and Willie McGinest. They also cut offensive tackle Kevin Shaffer and receiver Joe Jurevicius and traded former Pro Bowl tight end Kellen Winslow Jr. to Tampa Bay for a pair of draft picks. The replacements have not been overwhelming. Former Jets linebackers Eric Barton and David Bowens are both stop-gap players who are 30-plus. Royal is not nearly as dynamic a tight end as Winslow, and Cleveland still has a lot of holes left to fill in the draft. The Browns are clearly starting from scratch, which is why they are attempting to stockpile draft picks. Coming off a 4-12 season, Cleveland appears to be headed for another transition year in 2009.
Key pickups: None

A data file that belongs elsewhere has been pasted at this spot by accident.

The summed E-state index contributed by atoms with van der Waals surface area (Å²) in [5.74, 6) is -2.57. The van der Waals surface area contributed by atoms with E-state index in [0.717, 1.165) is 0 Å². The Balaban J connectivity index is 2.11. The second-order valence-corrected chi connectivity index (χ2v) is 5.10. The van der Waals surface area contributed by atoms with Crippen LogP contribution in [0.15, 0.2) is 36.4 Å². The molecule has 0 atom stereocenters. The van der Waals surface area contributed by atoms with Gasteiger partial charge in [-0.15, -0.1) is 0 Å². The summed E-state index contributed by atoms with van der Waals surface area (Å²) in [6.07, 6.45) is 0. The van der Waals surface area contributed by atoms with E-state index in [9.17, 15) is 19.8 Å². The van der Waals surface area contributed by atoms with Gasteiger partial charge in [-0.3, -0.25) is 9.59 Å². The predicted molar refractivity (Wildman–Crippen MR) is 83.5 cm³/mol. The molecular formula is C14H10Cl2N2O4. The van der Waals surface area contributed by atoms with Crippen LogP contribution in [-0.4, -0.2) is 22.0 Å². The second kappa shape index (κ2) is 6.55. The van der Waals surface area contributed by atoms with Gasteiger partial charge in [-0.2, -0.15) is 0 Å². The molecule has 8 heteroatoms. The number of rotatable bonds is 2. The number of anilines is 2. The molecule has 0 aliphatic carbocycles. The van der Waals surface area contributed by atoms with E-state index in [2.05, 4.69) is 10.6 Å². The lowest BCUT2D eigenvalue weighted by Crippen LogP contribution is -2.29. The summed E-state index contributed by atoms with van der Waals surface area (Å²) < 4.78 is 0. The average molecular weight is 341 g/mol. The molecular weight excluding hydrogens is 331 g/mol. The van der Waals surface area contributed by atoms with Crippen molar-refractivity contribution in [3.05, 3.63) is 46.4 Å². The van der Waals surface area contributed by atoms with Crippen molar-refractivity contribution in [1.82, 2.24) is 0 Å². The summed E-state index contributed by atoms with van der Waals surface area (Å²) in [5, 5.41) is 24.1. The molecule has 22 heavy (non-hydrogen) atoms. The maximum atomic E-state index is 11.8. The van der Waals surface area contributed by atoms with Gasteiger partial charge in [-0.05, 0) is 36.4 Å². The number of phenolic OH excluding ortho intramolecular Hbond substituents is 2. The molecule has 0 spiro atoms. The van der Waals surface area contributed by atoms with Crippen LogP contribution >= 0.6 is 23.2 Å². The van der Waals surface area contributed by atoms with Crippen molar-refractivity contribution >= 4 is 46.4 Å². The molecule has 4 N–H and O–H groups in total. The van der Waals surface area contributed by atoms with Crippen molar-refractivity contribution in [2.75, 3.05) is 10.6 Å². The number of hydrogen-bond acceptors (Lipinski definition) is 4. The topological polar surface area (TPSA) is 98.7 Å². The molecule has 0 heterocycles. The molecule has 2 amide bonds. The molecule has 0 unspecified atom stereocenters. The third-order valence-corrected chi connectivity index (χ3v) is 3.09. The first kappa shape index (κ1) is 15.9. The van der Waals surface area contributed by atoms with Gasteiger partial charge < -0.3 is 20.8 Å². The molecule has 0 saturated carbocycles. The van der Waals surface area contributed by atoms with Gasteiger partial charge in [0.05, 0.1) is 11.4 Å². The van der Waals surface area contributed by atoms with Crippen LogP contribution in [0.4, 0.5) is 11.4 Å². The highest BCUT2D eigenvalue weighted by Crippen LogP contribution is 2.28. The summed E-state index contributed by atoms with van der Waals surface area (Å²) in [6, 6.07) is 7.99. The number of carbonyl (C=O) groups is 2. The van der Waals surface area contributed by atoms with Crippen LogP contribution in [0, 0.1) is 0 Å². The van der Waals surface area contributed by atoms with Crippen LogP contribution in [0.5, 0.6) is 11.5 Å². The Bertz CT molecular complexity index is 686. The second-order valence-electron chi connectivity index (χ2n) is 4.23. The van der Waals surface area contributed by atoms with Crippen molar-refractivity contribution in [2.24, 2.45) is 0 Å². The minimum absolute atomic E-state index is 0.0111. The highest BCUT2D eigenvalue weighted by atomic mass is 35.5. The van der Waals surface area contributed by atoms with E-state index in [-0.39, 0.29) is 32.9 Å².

Analysis: Pittsburgh hasn't signed anyone outside of its building. Instead, the team placed its focus on keeping together last year's championship team. The Steelers retained three starters from their offensive line in guard Chris Kemoeatu and tackles Willie Colon and Max Starks and brought back a host of backups and special-teams players. They are staying true to their identity of not being major players in free agency. But it would have been beneficial to add at least one or two offensive linemen from the outside to compete and provide depth. That probably won't happen until next month's NFL draft. Starting cornerback Bryant McFadden bolting to the Arizona Cardinals could be softened if William Gay continues to develop in 2009. The Steelers are banking on it. Pittsburgh also brought in a few intriguing free agents, such as receiver Joey Galloway and cornerback/return specialist Chris Carr, for visits. But its reluctance to pay much on the open market this offseason forced those two players to sign with other teams.